For some strange reason, those of us who teach economics (and I do) find that we repeatedly have to explain to leftists one of the fundamental differences between markets and the state.
That difference is choice.
If you don’t buy a burger from McDonald’s, they don’t arrest you. If you don’t want to pay the government for its “services,” you’ll eventually spend time behind bars, or die trying to fight against those who come to take you to the cell.
So it’s more than a bit annoying to see a market-based burger chain repeatedly engage in behavior that overlooks this fundamental principle. In fact, in its new “Chick Tax” ad, Burger King just went beyond misinforming people -- it actually lobbied them to engage in political action. The response? Overwhelmingly negative, and Burger King is – shocker! -- losing customers.
This follows in the footsteps of dumb campaigns we’ve noted here at MRCTV -- campaigns like putting “Sex Toys” in Israeli “Adult Meals” for Valentine’s Day, and its “Whopper Neutrality” ad, in which the chain used hidden cams to record reactions to different prices for different speeds of service as a way to promote the fiction that Net Neutrality -- i.e., government control of internet pricing -- is “important.”
Now, the new “Chick Tax” ad also follows the incredibly insulting campaign Burger King conducted in Russia promising Whoppers for life to any woman who got impregnated by a Russian World Cup Soccer player.
Talk about bad taste.
But the “Chick tax” ad isn’t just about offensive ideas. As with its incorrect “Whopper Neutrality” ad, the “Chick Tax” commercial not only spreads misleading economic information and perpetuates myths about “women paying more for the same product,” it literally flashes a website at the end to facilitate political action in Congress.
And the heart of the argument is not even an argument. The “Chick Tax” ad is a play on the myth of the “Pink Tax,” which many gullible women -- and many ignorant men -- accept as true.
It’s the idea that women pay more for the same products as men when these products are bundled in cute “pink” wrappings. Hence the Burger King ad shows employees telling female customers that the “regular” Chicken Fries are $1.99, while the cute, pink-boxed, “Chick Fries” are $3.99. Aghast and insulted, the female customers are then told that they’re the same food, but one is a cypher for the “Pink Tax.”
Ahh! Dawn shines on yon head! They all see the SJW point and find it offensive that women pay “more for the same thing."
The problem is that this isn’t true, and, even if it were, women would be voluntarily paying more for the same product in a pink container. Nothing and no one is stopping them from buying the bland “male” product if they want to save cash.
The fundamentals come in two streams. First, the products are not the same. Most of the to-do about “pink” products is in the field of toiletries and bodily hygiene products, areas where researchers have shown that females actually do prefer slightly different items.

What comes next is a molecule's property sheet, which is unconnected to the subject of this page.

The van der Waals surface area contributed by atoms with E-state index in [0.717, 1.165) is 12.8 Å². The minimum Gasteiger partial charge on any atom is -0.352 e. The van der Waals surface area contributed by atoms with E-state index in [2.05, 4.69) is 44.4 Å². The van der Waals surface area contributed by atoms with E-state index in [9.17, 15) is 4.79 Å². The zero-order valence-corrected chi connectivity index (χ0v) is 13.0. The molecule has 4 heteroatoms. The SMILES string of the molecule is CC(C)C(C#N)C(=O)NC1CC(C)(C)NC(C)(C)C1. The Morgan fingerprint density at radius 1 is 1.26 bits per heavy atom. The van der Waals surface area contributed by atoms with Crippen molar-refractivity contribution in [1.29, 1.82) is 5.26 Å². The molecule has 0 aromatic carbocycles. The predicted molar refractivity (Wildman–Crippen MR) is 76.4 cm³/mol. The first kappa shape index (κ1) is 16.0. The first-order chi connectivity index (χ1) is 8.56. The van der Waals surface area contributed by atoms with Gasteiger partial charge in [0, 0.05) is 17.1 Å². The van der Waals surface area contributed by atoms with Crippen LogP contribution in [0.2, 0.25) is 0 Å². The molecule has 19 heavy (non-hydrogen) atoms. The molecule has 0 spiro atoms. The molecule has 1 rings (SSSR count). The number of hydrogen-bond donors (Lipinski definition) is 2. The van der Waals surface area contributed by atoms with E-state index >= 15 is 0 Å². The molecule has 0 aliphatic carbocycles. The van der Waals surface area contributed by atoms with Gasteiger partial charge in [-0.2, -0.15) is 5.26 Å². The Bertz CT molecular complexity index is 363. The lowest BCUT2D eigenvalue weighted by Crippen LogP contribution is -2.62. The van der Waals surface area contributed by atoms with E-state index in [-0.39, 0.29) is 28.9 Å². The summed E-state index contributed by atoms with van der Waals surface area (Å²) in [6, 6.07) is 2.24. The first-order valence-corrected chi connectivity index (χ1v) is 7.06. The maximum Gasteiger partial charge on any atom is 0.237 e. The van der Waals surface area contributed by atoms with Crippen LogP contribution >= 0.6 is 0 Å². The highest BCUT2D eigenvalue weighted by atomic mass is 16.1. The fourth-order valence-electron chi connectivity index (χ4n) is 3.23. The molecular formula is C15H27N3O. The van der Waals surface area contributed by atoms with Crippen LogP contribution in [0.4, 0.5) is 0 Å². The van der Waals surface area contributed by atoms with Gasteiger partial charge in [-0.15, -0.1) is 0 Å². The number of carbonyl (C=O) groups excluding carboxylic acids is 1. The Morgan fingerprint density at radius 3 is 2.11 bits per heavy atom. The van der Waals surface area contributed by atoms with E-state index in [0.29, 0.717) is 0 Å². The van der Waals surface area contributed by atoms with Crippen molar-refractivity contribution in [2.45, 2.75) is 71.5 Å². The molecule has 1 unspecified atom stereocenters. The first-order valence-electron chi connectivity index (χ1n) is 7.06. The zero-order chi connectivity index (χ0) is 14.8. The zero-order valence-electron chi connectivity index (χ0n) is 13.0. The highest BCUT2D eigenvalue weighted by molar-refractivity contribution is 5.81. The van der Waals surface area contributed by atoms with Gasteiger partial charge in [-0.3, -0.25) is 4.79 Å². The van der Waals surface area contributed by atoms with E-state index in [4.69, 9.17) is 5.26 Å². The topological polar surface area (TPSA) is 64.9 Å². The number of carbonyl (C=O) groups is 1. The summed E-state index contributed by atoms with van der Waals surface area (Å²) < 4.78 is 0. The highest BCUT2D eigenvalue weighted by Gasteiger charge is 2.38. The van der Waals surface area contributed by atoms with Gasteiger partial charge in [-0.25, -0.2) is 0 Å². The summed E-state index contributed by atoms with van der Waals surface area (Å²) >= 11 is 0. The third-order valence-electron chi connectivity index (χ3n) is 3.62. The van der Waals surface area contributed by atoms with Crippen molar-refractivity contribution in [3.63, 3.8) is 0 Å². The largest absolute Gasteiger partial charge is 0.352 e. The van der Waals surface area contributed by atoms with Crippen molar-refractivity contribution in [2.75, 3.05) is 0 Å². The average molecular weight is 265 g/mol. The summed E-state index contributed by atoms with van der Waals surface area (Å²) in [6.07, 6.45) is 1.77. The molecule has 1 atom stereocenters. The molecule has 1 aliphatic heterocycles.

For example, biologically, women have more sensitive senses of smell than men. As a possible result, lotions, soaps, and shampoo for women are often more complex and utilize more precisely researched scents than products sold to men, who seem to care less. Women generally have more sensitive skin than men; hence, again, lotions and soaps for women are different than those for men.
Perhaps we should put it another way. Since the consumer is the one who drives the direction of where sellers apply their resources, and because women have different preferences as shown in their purchases, sellers make different products and sell them to answer the different female demands.
For example, men’s and women’s razors are different, and they are different because the hair they are cutting, and the surfaces they are covering, are different. Men’s facial hair is tougher than the hair that women’s razors are designed to cut, so the blades have to be different. Men shave more often, so, again, the razors are different. While shaving their legs, women view the work area at a different angle than men looking at their faces in a mirror, so the angle of the women’s razor handle is different.
To assume that the products are the same is simply ignorance bordering on self-indulgence and arrogance. To want to force sellers to sell them for the same price is pathetic and employs government threats when the female consumer could simply buy the other product.
Moreover, as John Dotson writes for the Mises Institute, products made for men and women follow the same rules of supply and demand that everything in the market follows. Based on demand, sellers will offer a certain amount of supply until they reach an equilibrium point.
Companies must set the price as close to this equilibrium price as possible because above this price the company will have a surplus of product to sell, and if it is below this price the company will have shortages, causing a loss in revenue. This works for whole industries too; if suppliers of women’s products are actually charging a higher price for an identical product, and reaping profits, then other firms will start producing women’s products, thus increasing supply and, ceteris paribus, drive prices down.
So, Burger King, SJW ladies (and gentlemen), don’t blame “the market” for different prices or call something pink a “tax.”
A tax is something you’ll be imprisoned for not paying.
The pink is on the label to signal to women that there’s something for sale that has been designed for their interests -- interests reflected in their choices and preferences on the free market.
Freedom of choice is not a tax, and women are not victims of the market. And Burger King insults viewers by implying otherwise.